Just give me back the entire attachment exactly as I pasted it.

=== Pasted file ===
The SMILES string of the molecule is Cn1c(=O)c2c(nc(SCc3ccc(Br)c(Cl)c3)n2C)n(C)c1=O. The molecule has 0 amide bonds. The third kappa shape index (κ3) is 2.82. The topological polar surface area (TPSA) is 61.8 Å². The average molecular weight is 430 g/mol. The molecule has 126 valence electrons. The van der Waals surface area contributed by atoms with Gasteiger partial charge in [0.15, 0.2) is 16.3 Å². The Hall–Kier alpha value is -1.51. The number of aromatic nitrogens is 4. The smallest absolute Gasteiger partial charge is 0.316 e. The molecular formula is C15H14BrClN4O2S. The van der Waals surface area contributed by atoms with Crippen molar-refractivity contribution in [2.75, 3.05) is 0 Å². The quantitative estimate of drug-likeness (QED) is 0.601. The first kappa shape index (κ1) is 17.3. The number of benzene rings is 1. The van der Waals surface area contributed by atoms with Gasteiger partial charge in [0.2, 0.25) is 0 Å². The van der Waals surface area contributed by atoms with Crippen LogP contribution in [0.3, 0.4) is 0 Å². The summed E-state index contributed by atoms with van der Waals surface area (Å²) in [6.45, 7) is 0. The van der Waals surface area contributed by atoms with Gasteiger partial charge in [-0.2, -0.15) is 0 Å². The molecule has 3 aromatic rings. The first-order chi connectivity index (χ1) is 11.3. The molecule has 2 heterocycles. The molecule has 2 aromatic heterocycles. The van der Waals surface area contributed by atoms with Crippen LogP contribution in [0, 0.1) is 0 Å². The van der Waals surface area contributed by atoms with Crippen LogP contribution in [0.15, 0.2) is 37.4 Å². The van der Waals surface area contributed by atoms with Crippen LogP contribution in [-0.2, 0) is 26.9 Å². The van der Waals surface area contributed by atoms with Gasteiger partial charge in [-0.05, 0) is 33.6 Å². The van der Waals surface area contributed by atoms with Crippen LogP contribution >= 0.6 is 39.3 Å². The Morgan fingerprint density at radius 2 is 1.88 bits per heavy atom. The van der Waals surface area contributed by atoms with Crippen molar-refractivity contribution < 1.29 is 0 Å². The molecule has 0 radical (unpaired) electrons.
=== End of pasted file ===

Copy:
The SMILES string of the molecule is Cn1c(=O)c2c(nc(SCc3ccc(Br)c(Cl)c3)n2C)n(C)c1=O. The molecule has 0 amide bonds. The third kappa shape index (κ3) is 2.82. The topological polar surface area (TPSA) is 61.8 Å². The average molecular weight is 430 g/mol. The molecule has 126 valence electrons. The van der Waals surface area contributed by atoms with Gasteiger partial charge in [0.15, 0.2) is 16.3 Å². The Hall–Kier alpha value is -1.51. The number of aromatic nitrogens is 4. The smallest absolute Gasteiger partial charge is 0.316 e. The molecular formula is C15H14BrClN4O2S. The van der Waals surface area contributed by atoms with Crippen molar-refractivity contribution in [2.75, 3.05) is 0 Å². The quantitative estimate of drug-likeness (QED) is 0.601. The first kappa shape index (κ1) is 17.3. The number of benzene rings is 1. The van der Waals surface area contributed by atoms with Gasteiger partial charge in [0.2, 0.25) is 0 Å². The van der Waals surface area contributed by atoms with Crippen LogP contribution in [0.3, 0.4) is 0 Å². The summed E-state index contributed by atoms with van der Waals surface area (Å²) in [6.45, 7) is 0. The van der Waals surface area contributed by atoms with Gasteiger partial charge in [-0.2, -0.15) is 0 Å². The molecule has 3 aromatic rings. The first-order chi connectivity index (χ1) is 11.3. The molecule has 2 heterocycles. The molecule has 2 aromatic heterocycles. The van der Waals surface area contributed by atoms with Crippen LogP contribution in [0, 0.1) is 0 Å². The van der Waals surface area contributed by atoms with Crippen LogP contribution in [0.15, 0.2) is 37.4 Å². The van der Waals surface area contributed by atoms with Crippen LogP contribution in [-0.2, 0) is 26.9 Å². The van der Waals surface area contributed by atoms with Gasteiger partial charge in [-0.05, 0) is 33.6 Å². The van der Waals surface area contributed by atoms with Crippen LogP contribution >= 0.6 is 39.3 Å². The Morgan fingerprint density at radius 2 is 1.88 bits per heavy atom. The van der Waals surface area contributed by atoms with Crippen molar-refractivity contribution < 1.29 is 0 Å². The molecule has 0 radical (unpaired) electrons.